Instituting Investing Rules: Lessons from the Brexit
The world had its eyes on the United Kingdom on June 23, as returns from their national referendum on whether to withdraw from the European Union began to roll in. The ultimate victory of the “leave” camp sent shock waves through political and financial sectors, as investors saw the British pound crash to a 30-year low and markets experienced a significant drop.
The Brexit tale is only just beginning, and its ultimate effects are anyone’s best guess. That said, there is a lot to be learned from what’s already happened. We think that in the aftermath of Brexit, you need investing rules that you stick to hard and fast.
The market crash post-Brexit panicked a lot of investors. Of course, investors and advisors should have basic philosophies that they stick to, even in times of market crashes, such as not following the herd and selling off when a stock is lowest. (You can read more about the detriments of panic selling here.) But it may be beneficial to establish some firmer rules for exactly what qualities the investments you make will have.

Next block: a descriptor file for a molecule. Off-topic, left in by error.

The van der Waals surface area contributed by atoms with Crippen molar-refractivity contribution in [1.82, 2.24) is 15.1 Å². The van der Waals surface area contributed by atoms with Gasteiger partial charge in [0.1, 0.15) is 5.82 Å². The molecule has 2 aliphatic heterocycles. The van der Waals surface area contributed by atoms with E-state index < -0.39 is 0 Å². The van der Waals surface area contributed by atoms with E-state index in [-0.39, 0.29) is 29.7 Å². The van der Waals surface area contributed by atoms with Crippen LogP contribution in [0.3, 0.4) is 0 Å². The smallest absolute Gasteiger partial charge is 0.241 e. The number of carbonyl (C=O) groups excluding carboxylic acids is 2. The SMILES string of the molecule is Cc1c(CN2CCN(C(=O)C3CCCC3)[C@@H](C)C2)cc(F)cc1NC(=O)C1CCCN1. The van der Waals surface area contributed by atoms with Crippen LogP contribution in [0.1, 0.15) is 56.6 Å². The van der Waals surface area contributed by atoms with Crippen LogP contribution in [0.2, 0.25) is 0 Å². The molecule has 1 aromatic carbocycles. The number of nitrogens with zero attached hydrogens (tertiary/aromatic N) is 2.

For example, consider the following from Kevin O’Leary, Shark Tank judge and O’Shares chairman: “Imagine if you could create the perfect portfolio manager that had no style drift, that never, ever got emotionally involved in a stock, that only used the most hardcore rules on balance sheet testing, and never, ever strayed from that. That’s what rule-based investing is. It takes out one of the challenges I’ve found as an investor over the decades.”
In other words, you have to eliminate emotion from your investing. As a retirement saver, this can be incredibly difficult after big market swings, whether up or down. We’ve previously explained why active management doesn’t win and one of the benefits of passive investment management is that since it takes a long-term view, it reduces the role of emotion in investment decisions. Creating investing rules can be a good extension of this strategy.
This article was originally published on Investopedia.com
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